I still get a lot of material but I find that as one gets older you get more fussy. You know you're going spend a year or a year and a half on this and you know there are only so many films in you so you get a little bit more selective.
I think all Nazis didn't see themselves as bad people. I've never met a racist yet who thought he was a racist. Or an anti-Semite who thought they were anti-Semitic.
Obviously, In The Heat Of The Night was a landmark movie because the timing was perfect. It was in the middle of the Civil Rights Movement.
I try to find stories that I would think that everyone would find interesting, and just a good entertaining story, and then if I can find a story that has a raison d'etre behind it that I feel is important then that's the best for me.
But I've never met a racist yet who thinks he's a racist. That's always the disturbing thing about when we begin to look at ourselves.
I don't like to think that maybe I'm just getting old. I'm not too excited about watching a huge explosion. I'm more interested in people and characters.
Everything Sholom Aleichem talks about in his plays and his short stories is about people, family, man's relationship with his God, the breaking down of tradition.
But Madonna has a small amount of talent when it comes to movies.
When you shoot a musical, you're shooting to lipsynch tracks, so we had to figure out our choreography and work out what we wanted to do with each number before we did it.
Every generation deals with the breaking down of its tradition, and I think that they rediscovered the film.
A lot of American actors I work with are in character all day long. You can't talk to them. It's Method and the whole thing.
When you deal with a film that takes place in Europe, and you're going to work in English, you'd better work with European actors.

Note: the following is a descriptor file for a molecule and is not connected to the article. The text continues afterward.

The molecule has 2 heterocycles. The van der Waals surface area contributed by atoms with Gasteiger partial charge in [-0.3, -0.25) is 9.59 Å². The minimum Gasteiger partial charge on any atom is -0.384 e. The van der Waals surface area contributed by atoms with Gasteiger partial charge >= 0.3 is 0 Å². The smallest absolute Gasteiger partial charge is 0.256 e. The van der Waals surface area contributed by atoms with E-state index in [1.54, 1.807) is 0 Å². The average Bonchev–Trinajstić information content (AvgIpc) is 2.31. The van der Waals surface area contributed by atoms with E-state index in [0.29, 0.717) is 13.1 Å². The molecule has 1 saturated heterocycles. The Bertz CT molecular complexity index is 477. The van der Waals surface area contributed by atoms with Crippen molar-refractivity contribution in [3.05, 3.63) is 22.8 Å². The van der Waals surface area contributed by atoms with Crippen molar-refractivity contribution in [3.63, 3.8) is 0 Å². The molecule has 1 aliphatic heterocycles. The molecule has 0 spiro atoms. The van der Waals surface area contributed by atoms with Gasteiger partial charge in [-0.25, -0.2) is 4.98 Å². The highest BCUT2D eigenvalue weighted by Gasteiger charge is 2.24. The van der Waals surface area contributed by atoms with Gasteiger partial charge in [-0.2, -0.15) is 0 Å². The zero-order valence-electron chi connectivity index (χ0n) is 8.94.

We also have a tendency to root for the fugitive. We're always on the side of the animal being chased.
It's an entire industry focusing on young male viewers that want action and violence. They sell us something that isn't valid. They're selling films like a product.
In America there's no rights for the artist, so whatever films I've made kind of belong to the studio.
I'm in the mood for another Moonstruck experience, for another romantic comedy.
I'm going to do an adaptation of the Italian film, Bread and Tulips. I really like that film.
We live in an age of publicity and hype. There's something about success that dehumanizes you, whereas failure reminds you of who you really are.
The eradication of anti-personnel mines around the world is one of the most important tasks facing the international community.
I mean they're making remakes of my films and I'm not even dead yet! Why would you want to make a remake?
I was really excited to have the opportunity to make Fiddler.
I work with a lot of movie stars.
I was very disappointed that Denzel didn't win Best Actor for The Hurricane because I thought he deserved it.
The album for Fiddler really took off. I think it was a combination of John Williams and the score. It was a very classy big album.
When the small independent film, which depends on its artistic appeal rather than wide commercial distribution by an MPAA member, is now denied access, the playing field becomes unfair and uneven.
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